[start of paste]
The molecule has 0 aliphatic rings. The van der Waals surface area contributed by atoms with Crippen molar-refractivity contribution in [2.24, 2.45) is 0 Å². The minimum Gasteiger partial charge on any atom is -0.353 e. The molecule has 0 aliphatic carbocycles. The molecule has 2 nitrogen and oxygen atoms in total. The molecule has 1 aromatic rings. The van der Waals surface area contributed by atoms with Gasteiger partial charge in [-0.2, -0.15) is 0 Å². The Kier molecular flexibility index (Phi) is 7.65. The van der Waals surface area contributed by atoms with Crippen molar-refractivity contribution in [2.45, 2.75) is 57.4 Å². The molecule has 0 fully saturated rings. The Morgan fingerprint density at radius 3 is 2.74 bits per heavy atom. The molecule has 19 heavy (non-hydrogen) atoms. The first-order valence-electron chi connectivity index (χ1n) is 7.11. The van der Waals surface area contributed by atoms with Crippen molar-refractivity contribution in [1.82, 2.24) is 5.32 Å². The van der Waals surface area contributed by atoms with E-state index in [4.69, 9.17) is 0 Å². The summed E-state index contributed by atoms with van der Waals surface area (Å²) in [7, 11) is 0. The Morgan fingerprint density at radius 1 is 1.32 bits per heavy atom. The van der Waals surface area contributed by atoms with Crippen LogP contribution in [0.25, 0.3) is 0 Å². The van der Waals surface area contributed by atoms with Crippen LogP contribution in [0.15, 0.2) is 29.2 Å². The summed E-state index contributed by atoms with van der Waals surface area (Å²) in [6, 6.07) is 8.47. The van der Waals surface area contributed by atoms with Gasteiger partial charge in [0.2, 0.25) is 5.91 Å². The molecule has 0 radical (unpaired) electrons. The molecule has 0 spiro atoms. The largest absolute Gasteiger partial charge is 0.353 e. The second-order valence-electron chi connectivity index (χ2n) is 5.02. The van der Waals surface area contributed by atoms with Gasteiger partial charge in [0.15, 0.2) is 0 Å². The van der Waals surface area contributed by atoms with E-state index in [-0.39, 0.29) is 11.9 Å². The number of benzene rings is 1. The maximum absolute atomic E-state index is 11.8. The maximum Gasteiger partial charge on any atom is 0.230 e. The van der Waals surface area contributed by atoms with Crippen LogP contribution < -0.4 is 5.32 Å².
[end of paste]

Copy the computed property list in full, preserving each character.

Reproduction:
The molecule has 0 aliphatic rings. The van der Waals surface area contributed by atoms with Crippen molar-refractivity contribution in [2.24, 2.45) is 0 Å². The minimum Gasteiger partial charge on any atom is -0.353 e. The molecule has 0 aliphatic carbocycles. The molecule has 2 nitrogen and oxygen atoms in total. The molecule has 1 aromatic rings. The van der Waals surface area contributed by atoms with Gasteiger partial charge in [-0.2, -0.15) is 0 Å². The Kier molecular flexibility index (Phi) is 7.65. The van der Waals surface area contributed by atoms with Crippen molar-refractivity contribution in [2.45, 2.75) is 57.4 Å². The molecule has 0 fully saturated rings. The Morgan fingerprint density at radius 3 is 2.74 bits per heavy atom. The molecule has 19 heavy (non-hydrogen) atoms. The first-order valence-electron chi connectivity index (χ1n) is 7.11. The van der Waals surface area contributed by atoms with Crippen molar-refractivity contribution in [1.82, 2.24) is 5.32 Å². The van der Waals surface area contributed by atoms with E-state index in [4.69, 9.17) is 0 Å². The summed E-state index contributed by atoms with van der Waals surface area (Å²) in [7, 11) is 0. The Morgan fingerprint density at radius 1 is 1.32 bits per heavy atom. The van der Waals surface area contributed by atoms with Crippen LogP contribution in [0.25, 0.3) is 0 Å². The van der Waals surface area contributed by atoms with Crippen LogP contribution in [0.15, 0.2) is 29.2 Å². The summed E-state index contributed by atoms with van der Waals surface area (Å²) in [6, 6.07) is 8.47. The van der Waals surface area contributed by atoms with Gasteiger partial charge in [0.2, 0.25) is 5.91 Å². The molecule has 0 radical (unpaired) electrons. The molecule has 0 spiro atoms. The largest absolute Gasteiger partial charge is 0.353 e. The second-order valence-electron chi connectivity index (χ2n) is 5.02. The van der Waals surface area contributed by atoms with Gasteiger partial charge in [0.15, 0.2) is 0 Å². The van der Waals surface area contributed by atoms with E-state index in [-0.39, 0.29) is 11.9 Å². The number of benzene rings is 1. The maximum absolute atomic E-state index is 11.8. The maximum Gasteiger partial charge on any atom is 0.230 e. The van der Waals surface area contributed by atoms with Crippen LogP contribution < -0.4 is 5.32 Å².